The long-delayed flight tests of the Pratt & Whitney PW4098-powered Boeing 777-300 are not expected to resume until at least the end of this month following an incident at SeaTac International Airport, near Seattle, in which a new engine slipped in its handling cradle.

P&W says that the PW4098, which was being delivered to Boeing after being fitted with newly redesigned compressor stators, "-dropped within the confines of its shipping cradle" after unloading.

P&W, Boeing and the US Federal Aviation Administration are inspecting the engine for damage. The probe is focused on the bearing compartment and fan case. Despite reports of some harm to the fan track lining, P&W says: "We think the engine is fine and will be able to return to flight status."

Nevertheless, the incident has pushed back the start of flight tests. These were due to restart around 21 July after a delay of almost four months after cracked compressor stators were discovered in the single PW4098 mounted on one side of the 777-300 test aircraft, WB551.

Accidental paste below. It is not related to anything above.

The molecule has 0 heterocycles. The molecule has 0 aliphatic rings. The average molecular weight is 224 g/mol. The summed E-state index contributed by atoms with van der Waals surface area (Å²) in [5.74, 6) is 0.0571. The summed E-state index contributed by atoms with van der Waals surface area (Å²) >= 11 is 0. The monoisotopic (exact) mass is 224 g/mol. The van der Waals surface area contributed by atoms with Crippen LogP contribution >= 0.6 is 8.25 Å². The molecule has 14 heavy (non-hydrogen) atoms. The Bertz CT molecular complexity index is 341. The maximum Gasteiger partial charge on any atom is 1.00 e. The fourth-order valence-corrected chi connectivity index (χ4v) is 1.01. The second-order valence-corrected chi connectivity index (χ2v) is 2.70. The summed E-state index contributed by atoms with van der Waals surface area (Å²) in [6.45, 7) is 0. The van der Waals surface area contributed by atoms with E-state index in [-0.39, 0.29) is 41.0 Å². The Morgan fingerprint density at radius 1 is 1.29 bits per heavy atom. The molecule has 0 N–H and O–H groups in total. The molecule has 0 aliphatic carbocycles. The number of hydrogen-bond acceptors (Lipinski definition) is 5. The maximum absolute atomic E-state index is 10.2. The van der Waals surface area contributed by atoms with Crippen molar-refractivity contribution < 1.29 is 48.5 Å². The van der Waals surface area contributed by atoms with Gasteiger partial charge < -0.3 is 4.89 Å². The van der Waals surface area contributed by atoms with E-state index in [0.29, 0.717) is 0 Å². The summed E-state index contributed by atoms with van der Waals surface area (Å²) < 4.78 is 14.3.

The first part of the flight tests involved one PW4090 on one wing and a 436kN (98,000lb)-thrust PW4098 on the other. Despite the incident, 777 test and validation chief engineer Roger Houck says: "We think we're in pretty good shape to get flight tests restarted at the end of July."

The engine was originally due to be cleared for 777-300 operations in late June, with first deliveries to Korean Air Lines expected to begin in October. First deliveries are now scheduled for December.

The FAA has issued an airworthiness directive ordering the inspection of General Electric GE90 engines for cracks in the high-pressure compressor (HPC). The FAA says 10 HPC spools have been found with cracks. "The HPC stage 2-6 spool may develop cracks in the stage 3-4 and 4-5 interstage seal teeth that could propagate into the stage 3-4 and stage 4-5 spacer arms, aft of the seal teeth," it adds.

The FAA itself has determined that the most likely cause of the cracks, which it says could cause an uncontained failure if not corrected, is the formation of zones of excessive heat. These are produced when the rotating seal teeth rub into the static honeycomb material, says the agency.

Source: Flight International